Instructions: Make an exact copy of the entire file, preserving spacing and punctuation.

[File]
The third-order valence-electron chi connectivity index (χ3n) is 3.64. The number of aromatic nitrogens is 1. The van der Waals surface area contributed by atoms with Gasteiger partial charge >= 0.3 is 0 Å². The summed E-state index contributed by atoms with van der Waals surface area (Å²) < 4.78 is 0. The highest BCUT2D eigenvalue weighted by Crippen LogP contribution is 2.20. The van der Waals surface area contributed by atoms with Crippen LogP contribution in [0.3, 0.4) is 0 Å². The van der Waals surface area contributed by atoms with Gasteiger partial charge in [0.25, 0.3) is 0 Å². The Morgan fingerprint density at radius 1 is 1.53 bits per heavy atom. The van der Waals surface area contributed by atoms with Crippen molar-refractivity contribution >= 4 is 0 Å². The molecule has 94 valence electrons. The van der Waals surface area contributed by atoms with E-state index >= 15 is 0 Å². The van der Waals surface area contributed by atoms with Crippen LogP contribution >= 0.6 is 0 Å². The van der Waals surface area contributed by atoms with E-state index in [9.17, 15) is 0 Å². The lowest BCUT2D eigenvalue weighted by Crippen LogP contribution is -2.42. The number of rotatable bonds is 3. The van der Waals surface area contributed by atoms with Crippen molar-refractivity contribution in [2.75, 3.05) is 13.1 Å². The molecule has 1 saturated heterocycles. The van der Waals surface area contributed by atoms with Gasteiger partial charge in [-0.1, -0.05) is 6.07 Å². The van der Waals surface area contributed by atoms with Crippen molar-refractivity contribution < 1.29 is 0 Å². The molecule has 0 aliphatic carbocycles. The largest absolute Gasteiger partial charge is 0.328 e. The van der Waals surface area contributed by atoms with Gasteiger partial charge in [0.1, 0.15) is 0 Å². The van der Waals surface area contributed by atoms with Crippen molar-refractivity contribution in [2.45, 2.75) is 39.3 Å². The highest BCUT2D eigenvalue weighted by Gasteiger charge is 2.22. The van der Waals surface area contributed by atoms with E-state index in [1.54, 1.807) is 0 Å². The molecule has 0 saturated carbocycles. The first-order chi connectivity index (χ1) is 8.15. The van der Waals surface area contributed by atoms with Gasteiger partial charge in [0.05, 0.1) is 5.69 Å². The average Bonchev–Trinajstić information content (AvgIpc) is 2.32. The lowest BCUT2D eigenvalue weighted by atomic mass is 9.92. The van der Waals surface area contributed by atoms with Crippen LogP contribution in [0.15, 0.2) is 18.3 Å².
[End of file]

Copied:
The third-order valence-electron chi connectivity index (χ3n) is 3.64. The number of aromatic nitrogens is 1. The van der Waals surface area contributed by atoms with Gasteiger partial charge >= 0.3 is 0 Å². The summed E-state index contributed by atoms with van der Waals surface area (Å²) < 4.78 is 0. The highest BCUT2D eigenvalue weighted by Crippen LogP contribution is 2.20. The van der Waals surface area contributed by atoms with Crippen LogP contribution in [0.3, 0.4) is 0 Å². The van der Waals surface area contributed by atoms with Gasteiger partial charge in [0.25, 0.3) is 0 Å². The Morgan fingerprint density at radius 1 is 1.53 bits per heavy atom. The van der Waals surface area contributed by atoms with Crippen molar-refractivity contribution >= 4 is 0 Å². The molecule has 94 valence electrons. The van der Waals surface area contributed by atoms with E-state index >= 15 is 0 Å². The van der Waals surface area contributed by atoms with Crippen LogP contribution >= 0.6 is 0 Å². The van der Waals surface area contributed by atoms with E-state index in [9.17, 15) is 0 Å². The lowest BCUT2D eigenvalue weighted by Crippen LogP contribution is -2.42. The number of rotatable bonds is 3. The van der Waals surface area contributed by atoms with Crippen molar-refractivity contribution in [2.75, 3.05) is 13.1 Å². The molecule has 1 saturated heterocycles. The van der Waals surface area contributed by atoms with Gasteiger partial charge in [-0.1, -0.05) is 6.07 Å². The van der Waals surface area contributed by atoms with Crippen molar-refractivity contribution < 1.29 is 0 Å². The molecule has 0 aliphatic carbocycles. The largest absolute Gasteiger partial charge is 0.328 e. The van der Waals surface area contributed by atoms with Gasteiger partial charge in [0.1, 0.15) is 0 Å². The van der Waals surface area contributed by atoms with Crippen molar-refractivity contribution in [2.45, 2.75) is 39.3 Å². The highest BCUT2D eigenvalue weighted by Gasteiger charge is 2.22. The van der Waals surface area contributed by atoms with E-state index in [1.54, 1.807) is 0 Å². The molecule has 0 saturated carbocycles. The first-order chi connectivity index (χ1) is 8.15. The van der Waals surface area contributed by atoms with Gasteiger partial charge in [0.05, 0.1) is 5.69 Å². The average Bonchev–Trinajstić information content (AvgIpc) is 2.32. The lowest BCUT2D eigenvalue weighted by atomic mass is 9.92. The van der Waals surface area contributed by atoms with Crippen LogP contribution in [0.15, 0.2) is 18.3 Å².